Report: 40% Of Developing World Misses Basic Skills By 4th Grade

According to a recent report, an astonishing 40% of primary school-aged children in the developing world are unable to read, write, or do basic match by fourth grade, which has parents and governments worried about the future.

The report, "Right to Learn", was recently released by Save the Children at the United Nations during a presentation co-sponsored by Women Thrive Worldwide, UNICEF, the UN's Global Education First Initiative, UNESCO, ASER Pakistan, and the Center for Universal Education at Brookings Institution. The insights in the report come amid the global community's consideration on the next steps to the UN's Millennium Development Goals, the world's largest anti-poverty effort ever, which is set to expire in December 2015. Learning outcomes in many areas remain grossly inadequate for preparing students to reach their professional aspirations as adults despite the current set of goals leading to record numbers of girls and boys attending school. High teacher absenteeism, overcrowded classrooms, poor facilities, and lack of books among others have been reported by advocates and parents from India to Zimbambwe.

"We are facing a real and global crisis in learning," said Meredy Talbot-Zorn, global development manager at Save the Children and co-author of the report. "Parents are frustrated. Right now, we are failing them, and failing children."

"This is a call to action for anyone who cares about the world's children," said Laura Henderson, director of education policy at Women Thrive Worldwide, and a reviewer of the report. "This report brings parents' concerns directly to the world leaders who will shape education priorities around the world."

Parents expecting their children to learn basic skills at school face many barriers for holding schools, service providers and governments accountable, as detailed in the report.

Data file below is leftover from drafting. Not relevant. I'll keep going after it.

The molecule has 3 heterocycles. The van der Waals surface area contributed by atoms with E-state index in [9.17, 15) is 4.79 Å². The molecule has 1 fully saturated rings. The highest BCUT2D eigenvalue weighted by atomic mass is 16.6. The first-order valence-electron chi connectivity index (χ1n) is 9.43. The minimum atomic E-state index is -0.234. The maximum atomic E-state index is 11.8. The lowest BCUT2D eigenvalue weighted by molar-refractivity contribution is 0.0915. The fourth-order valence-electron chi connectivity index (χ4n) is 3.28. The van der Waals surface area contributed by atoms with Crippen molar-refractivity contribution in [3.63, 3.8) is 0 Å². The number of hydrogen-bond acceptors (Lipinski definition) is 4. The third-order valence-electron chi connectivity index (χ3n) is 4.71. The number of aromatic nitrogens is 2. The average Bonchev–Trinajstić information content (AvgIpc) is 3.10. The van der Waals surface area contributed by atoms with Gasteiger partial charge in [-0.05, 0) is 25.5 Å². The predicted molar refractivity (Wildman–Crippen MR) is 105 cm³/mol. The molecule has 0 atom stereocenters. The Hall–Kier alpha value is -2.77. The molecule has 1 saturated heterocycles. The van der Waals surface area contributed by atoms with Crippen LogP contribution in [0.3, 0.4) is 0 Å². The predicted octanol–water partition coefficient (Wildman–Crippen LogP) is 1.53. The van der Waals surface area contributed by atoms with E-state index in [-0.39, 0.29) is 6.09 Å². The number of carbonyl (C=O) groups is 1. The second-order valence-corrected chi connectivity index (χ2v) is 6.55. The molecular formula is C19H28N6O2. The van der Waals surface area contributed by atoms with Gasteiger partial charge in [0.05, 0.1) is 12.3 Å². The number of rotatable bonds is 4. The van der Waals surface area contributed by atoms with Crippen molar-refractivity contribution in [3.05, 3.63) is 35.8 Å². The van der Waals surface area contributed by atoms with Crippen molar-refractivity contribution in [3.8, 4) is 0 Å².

"When the current Millennium Development Goals were being created, parents and advocates from developing countries were largely left out from being able to provide input," continued Henderson. "That can't happen again. World leaders need to be accountable to parents for the quality of education that their children receive."

To get education and learning for children right, Save the Children has included six recommendations for UN institutions and member states:

  • Ensure that voices from developing countries – especially civil society – inform the post-2015 framework and surrounding policy discussions.
  • Seize the opportunity during the post-2015 negotiations to advance an ambitious equitable learning goal for the next global framework.
  • Improve data collection that allows every country to reliably measure progress on learning outcomes and put systems in place to disaggregate data.
  • Commit to increased funding and target vital educational resources to the most marginalized groups in countries.
  • Improve accountability to local stakeholders by supporting both a global post-2015 equitable learning goal, and participatory, national level decision making to create national targets and indicators.
  • Empower all communities with information and transparency on school performance.

"There's just too much at stake for decision-makers not to listen to parents and advocates in developing countries about what needs to be done to improve education and learning for the world's children," said Talbot-Zorn.

12 17, 2013
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